We try to lure him outside. Outside is his favorite place. But he KNOWS we want him outside, so has no interest whatsoever. The cord, after all, is inside.
I try the little bubble machine, his beloved tubs of water and rocks. No dice.
Kayla says, try a cookie. Smart girl.
He wants the cookie, but seems to know it’s bait. Hard to resist bait. We get him to the back door, and I just grab him and set him on the porch.
Meanwhile bubbles are bubbling, Kayla is all but doing handsprings to show him the joy of outside. He won’t move away from the door. Inside is all.
So I sit down on the platform of our hot tub and start playing with the rocks and water. He yearns. I can see it. We take the bucket and cup to the top step of the porch.
Now he’s jabbering and conducting his experiments. Slowly, I move the bucket down to the ground, and Kayla and I won another battle.
He’s thoroughly happy now, playing with his water, playing in the grass, wandering around the big yard. And when his parental unit returns, there’s no desperate rush to them. It’s just like, hey, as he continues to play.
A very good thing for a toddler who’s spent the best part of 18 months with just that parental unit.
Off to dinner—such a gorgeous night. Barbecue time with the barefoot keyboardist and his band. The sky’s just stunning, and it’s so nice to sit out without needing a jacket. At the end of the first set, the band gets kids to come up on stage and floss—or just dance around. Griffin’s been interested in the band, but he’s not ready to perform.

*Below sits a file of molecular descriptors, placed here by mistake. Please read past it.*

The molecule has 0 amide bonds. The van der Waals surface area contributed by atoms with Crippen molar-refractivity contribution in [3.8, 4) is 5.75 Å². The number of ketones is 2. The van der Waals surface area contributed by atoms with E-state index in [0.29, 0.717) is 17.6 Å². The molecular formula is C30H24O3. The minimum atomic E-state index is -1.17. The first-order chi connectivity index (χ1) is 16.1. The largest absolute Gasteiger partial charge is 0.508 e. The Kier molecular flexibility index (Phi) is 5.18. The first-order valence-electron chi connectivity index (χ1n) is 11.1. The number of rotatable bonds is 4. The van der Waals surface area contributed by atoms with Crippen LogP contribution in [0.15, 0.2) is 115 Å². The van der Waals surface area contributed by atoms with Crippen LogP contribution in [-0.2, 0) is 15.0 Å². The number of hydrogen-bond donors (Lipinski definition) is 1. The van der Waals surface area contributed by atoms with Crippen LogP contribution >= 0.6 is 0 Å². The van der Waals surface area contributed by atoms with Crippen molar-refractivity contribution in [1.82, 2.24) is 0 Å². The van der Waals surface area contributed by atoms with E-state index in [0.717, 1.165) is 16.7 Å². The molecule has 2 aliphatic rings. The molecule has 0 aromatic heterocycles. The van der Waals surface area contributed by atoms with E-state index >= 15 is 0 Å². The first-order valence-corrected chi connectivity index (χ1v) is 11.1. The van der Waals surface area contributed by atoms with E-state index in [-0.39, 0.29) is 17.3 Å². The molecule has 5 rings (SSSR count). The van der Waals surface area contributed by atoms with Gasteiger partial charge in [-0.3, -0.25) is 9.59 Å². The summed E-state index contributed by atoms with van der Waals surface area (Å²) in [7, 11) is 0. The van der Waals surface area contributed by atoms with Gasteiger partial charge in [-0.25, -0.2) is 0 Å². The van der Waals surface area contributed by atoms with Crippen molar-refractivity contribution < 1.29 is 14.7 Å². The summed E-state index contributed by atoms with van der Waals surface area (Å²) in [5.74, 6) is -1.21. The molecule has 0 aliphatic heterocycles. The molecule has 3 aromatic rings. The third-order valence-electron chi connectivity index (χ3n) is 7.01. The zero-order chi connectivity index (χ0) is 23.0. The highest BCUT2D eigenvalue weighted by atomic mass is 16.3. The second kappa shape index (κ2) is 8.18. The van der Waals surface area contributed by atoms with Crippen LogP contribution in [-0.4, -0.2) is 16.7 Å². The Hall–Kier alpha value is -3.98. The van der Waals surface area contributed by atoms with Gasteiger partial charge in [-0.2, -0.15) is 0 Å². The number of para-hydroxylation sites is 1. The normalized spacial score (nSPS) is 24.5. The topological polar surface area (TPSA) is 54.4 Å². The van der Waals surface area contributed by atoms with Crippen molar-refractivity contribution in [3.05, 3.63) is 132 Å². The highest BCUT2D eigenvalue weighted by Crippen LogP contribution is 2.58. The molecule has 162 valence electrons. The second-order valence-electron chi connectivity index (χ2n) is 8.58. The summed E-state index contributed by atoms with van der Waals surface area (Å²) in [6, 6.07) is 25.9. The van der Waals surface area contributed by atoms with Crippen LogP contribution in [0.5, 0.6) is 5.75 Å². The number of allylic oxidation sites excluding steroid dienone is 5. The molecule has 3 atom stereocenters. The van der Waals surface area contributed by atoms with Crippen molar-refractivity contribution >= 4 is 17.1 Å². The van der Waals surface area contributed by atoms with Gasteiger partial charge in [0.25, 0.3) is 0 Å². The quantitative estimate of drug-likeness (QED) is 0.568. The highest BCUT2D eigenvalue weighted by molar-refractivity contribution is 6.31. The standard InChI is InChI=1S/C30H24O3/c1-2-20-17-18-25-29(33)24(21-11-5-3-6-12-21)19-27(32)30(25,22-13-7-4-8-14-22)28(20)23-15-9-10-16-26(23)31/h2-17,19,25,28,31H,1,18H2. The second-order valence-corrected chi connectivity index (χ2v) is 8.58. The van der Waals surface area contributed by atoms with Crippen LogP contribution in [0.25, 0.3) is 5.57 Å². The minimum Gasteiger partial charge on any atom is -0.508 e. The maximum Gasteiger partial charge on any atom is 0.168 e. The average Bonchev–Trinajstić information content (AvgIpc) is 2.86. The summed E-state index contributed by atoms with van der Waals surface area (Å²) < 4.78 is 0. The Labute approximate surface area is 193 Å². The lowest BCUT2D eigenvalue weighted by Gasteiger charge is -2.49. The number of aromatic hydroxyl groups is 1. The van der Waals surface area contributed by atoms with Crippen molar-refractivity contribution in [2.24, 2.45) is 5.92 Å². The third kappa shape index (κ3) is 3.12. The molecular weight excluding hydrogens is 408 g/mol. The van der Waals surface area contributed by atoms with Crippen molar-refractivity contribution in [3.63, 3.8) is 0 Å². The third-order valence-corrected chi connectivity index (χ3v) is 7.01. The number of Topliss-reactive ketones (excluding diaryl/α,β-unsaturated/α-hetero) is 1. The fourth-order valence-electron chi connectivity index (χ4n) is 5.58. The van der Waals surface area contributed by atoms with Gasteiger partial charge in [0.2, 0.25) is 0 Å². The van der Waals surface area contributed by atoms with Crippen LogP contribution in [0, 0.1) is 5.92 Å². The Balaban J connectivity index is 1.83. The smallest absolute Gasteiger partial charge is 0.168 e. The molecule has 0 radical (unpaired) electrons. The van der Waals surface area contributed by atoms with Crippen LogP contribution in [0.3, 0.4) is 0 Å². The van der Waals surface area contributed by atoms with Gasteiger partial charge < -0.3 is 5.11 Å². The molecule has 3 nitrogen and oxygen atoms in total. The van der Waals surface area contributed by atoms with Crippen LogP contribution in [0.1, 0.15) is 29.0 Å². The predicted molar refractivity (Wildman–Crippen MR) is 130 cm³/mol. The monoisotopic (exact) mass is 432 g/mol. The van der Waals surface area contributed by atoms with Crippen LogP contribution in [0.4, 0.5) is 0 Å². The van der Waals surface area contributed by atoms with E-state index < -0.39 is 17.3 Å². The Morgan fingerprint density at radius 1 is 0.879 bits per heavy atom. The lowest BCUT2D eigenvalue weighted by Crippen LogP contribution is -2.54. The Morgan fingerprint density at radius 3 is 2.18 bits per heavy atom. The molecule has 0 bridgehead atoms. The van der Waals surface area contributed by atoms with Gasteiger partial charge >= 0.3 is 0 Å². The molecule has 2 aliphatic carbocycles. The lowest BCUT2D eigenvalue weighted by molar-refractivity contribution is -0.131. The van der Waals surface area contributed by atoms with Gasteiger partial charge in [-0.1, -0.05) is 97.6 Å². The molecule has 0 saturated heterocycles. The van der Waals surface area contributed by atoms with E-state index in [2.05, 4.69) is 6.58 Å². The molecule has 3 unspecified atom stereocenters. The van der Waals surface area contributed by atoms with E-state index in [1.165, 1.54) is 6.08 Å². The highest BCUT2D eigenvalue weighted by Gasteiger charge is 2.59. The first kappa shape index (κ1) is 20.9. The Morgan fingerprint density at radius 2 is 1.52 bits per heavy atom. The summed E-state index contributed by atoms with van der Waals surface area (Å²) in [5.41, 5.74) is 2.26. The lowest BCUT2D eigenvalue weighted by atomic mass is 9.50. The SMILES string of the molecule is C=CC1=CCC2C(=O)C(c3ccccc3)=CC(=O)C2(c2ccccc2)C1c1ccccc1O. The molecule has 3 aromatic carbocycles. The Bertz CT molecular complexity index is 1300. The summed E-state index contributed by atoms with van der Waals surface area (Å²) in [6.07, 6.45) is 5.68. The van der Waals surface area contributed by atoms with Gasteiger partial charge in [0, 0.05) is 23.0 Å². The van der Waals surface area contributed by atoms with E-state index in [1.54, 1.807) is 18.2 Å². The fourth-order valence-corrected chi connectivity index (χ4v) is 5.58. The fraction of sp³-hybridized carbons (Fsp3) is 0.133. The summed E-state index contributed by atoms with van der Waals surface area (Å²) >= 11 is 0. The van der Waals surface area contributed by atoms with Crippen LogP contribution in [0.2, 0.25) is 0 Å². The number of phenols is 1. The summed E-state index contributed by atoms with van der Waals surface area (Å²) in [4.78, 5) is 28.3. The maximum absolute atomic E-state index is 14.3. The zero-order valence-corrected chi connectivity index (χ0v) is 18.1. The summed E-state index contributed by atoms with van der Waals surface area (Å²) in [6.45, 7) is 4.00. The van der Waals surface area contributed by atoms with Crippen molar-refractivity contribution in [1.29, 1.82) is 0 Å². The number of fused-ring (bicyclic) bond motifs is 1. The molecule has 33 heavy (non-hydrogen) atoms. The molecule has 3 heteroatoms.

The sky goes dramatic—storm coming in. We can see the rain wall in the south east and serious clouds. It’s a sight—compelling, powerful. The wind kicks—the staff scurries to grab food off the barbecue area, and the band hurries to break down as that rain pours. People rush to the cover of the porch or inside, but the way the storm’s blowing we’re pretty sheltered in our pod. We opt to wait it out.
What a ride! Kayla and BW head for the hills (or the bar where there’s seating and some music), but the rest of us stay put. It rolls and blows, and the temp drops easily 20 degrees. But it’s just amazing. That big, big sky is one boiling mass, then it’s done.